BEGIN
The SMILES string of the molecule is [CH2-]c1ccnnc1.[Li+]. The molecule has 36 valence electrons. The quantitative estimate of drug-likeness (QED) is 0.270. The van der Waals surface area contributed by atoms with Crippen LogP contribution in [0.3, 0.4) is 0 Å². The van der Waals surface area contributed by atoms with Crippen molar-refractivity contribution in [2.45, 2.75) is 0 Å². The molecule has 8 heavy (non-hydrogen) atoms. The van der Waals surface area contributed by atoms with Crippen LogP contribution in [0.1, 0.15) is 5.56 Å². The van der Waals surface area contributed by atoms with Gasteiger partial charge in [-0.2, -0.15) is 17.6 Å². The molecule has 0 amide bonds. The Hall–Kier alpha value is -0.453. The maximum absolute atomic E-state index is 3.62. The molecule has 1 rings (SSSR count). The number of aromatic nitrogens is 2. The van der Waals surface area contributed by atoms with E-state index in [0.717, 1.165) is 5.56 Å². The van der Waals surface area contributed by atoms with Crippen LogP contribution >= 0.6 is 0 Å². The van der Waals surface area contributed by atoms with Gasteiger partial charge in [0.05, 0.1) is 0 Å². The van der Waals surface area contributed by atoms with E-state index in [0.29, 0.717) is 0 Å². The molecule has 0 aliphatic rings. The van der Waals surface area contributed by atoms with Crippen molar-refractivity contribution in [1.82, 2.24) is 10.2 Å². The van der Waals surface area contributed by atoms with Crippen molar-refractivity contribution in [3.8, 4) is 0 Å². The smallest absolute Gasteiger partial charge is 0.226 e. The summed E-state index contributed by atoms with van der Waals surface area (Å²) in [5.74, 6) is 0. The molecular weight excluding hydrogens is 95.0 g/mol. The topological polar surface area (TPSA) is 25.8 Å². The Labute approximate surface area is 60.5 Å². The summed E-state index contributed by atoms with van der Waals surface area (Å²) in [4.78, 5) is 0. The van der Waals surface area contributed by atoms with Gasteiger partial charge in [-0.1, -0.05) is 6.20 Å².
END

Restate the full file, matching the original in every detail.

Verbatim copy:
The SMILES string of the molecule is [CH2-]c1ccnnc1.[Li+]. The molecule has 36 valence electrons. The quantitative estimate of drug-likeness (QED) is 0.270. The van der Waals surface area contributed by atoms with Crippen LogP contribution in [0.3, 0.4) is 0 Å². The van der Waals surface area contributed by atoms with Crippen molar-refractivity contribution in [2.45, 2.75) is 0 Å². The molecule has 8 heavy (non-hydrogen) atoms. The van der Waals surface area contributed by atoms with Crippen LogP contribution in [0.1, 0.15) is 5.56 Å². The van der Waals surface area contributed by atoms with Gasteiger partial charge in [-0.2, -0.15) is 17.6 Å². The molecule has 0 amide bonds. The Hall–Kier alpha value is -0.453. The maximum absolute atomic E-state index is 3.62. The molecule has 1 rings (SSSR count). The number of aromatic nitrogens is 2. The van der Waals surface area contributed by atoms with E-state index in [0.717, 1.165) is 5.56 Å². The van der Waals surface area contributed by atoms with Crippen LogP contribution >= 0.6 is 0 Å². The van der Waals surface area contributed by atoms with Gasteiger partial charge in [0.05, 0.1) is 0 Å². The van der Waals surface area contributed by atoms with E-state index in [0.29, 0.717) is 0 Å². The molecule has 0 aliphatic rings. The van der Waals surface area contributed by atoms with Crippen molar-refractivity contribution in [1.82, 2.24) is 10.2 Å². The van der Waals surface area contributed by atoms with Crippen molar-refractivity contribution in [3.8, 4) is 0 Å². The smallest absolute Gasteiger partial charge is 0.226 e. The summed E-state index contributed by atoms with van der Waals surface area (Å²) in [5.74, 6) is 0. The molecular weight excluding hydrogens is 95.0 g/mol. The topological polar surface area (TPSA) is 25.8 Å². The Labute approximate surface area is 60.5 Å². The summed E-state index contributed by atoms with van der Waals surface area (Å²) in [4.78, 5) is 0. The van der Waals surface area contributed by atoms with Gasteiger partial charge in [-0.1, -0.05) is 6.20 Å².